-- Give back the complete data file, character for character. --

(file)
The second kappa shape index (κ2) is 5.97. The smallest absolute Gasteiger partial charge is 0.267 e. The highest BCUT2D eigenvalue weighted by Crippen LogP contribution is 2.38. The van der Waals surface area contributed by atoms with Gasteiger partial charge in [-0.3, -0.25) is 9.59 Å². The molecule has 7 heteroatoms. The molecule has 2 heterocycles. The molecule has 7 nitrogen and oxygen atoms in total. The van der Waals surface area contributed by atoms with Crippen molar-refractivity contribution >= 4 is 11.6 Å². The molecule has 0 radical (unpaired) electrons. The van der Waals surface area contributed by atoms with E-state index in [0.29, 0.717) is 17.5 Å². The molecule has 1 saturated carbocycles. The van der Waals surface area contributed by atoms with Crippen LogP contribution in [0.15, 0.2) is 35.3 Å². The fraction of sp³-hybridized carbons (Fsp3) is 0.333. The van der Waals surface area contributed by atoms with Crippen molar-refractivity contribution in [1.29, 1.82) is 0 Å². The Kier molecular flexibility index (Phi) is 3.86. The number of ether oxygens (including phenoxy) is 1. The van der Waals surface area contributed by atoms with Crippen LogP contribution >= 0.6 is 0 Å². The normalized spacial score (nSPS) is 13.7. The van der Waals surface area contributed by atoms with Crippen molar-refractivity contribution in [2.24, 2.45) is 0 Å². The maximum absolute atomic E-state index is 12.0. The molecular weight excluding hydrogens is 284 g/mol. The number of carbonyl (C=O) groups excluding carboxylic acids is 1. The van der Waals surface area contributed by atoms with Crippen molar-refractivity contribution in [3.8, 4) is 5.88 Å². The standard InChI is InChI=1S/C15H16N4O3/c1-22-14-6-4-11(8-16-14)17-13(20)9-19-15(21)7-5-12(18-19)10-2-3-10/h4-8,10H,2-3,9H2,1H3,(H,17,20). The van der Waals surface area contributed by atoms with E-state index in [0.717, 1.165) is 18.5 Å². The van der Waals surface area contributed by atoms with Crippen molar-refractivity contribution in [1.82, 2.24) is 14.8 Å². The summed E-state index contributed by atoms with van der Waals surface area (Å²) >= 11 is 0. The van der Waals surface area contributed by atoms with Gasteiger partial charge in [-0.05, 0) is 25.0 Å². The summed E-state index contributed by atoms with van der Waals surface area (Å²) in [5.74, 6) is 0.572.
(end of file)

The second kappa shape index (κ2) is 5.97. The smallest absolute Gasteiger partial charge is 0.267 e. The highest BCUT2D eigenvalue weighted by Crippen LogP contribution is 2.38. The van der Waals surface area contributed by atoms with Gasteiger partial charge in [-0.3, -0.25) is 9.59 Å². The molecule has 7 heteroatoms. The molecule has 2 heterocycles. The molecule has 7 nitrogen and oxygen atoms in total. The van der Waals surface area contributed by atoms with Crippen molar-refractivity contribution >= 4 is 11.6 Å². The molecule has 0 radical (unpaired) electrons. The van der Waals surface area contributed by atoms with E-state index in [0.29, 0.717) is 17.5 Å². The molecule has 1 saturated carbocycles. The van der Waals surface area contributed by atoms with Crippen LogP contribution in [0.15, 0.2) is 35.3 Å². The fraction of sp³-hybridized carbons (Fsp3) is 0.333. The van der Waals surface area contributed by atoms with Crippen molar-refractivity contribution in [1.29, 1.82) is 0 Å². The Kier molecular flexibility index (Phi) is 3.86. The number of ether oxygens (including phenoxy) is 1. The van der Waals surface area contributed by atoms with Crippen LogP contribution >= 0.6 is 0 Å². The normalized spacial score (nSPS) is 13.7. The van der Waals surface area contributed by atoms with Crippen molar-refractivity contribution in [2.24, 2.45) is 0 Å². The maximum absolute atomic E-state index is 12.0. The molecular weight excluding hydrogens is 284 g/mol. The number of carbonyl (C=O) groups excluding carboxylic acids is 1. The van der Waals surface area contributed by atoms with Crippen molar-refractivity contribution in [3.8, 4) is 5.88 Å². The standard InChI is InChI=1S/C15H16N4O3/c1-22-14-6-4-11(8-16-14)17-13(20)9-19-15(21)7-5-12(18-19)10-2-3-10/h4-8,10H,2-3,9H2,1H3,(H,17,20). The van der Waals surface area contributed by atoms with E-state index in [0.717, 1.165) is 18.5 Å². The van der Waals surface area contributed by atoms with Crippen molar-refractivity contribution in [1.82, 2.24) is 14.8 Å². The summed E-state index contributed by atoms with van der Waals surface area (Å²) >= 11 is 0. The van der Waals surface area contributed by atoms with Gasteiger partial charge in [-0.05, 0) is 25.0 Å². The summed E-state index contributed by atoms with van der Waals surface area (Å²) in [5.74, 6) is 0.572.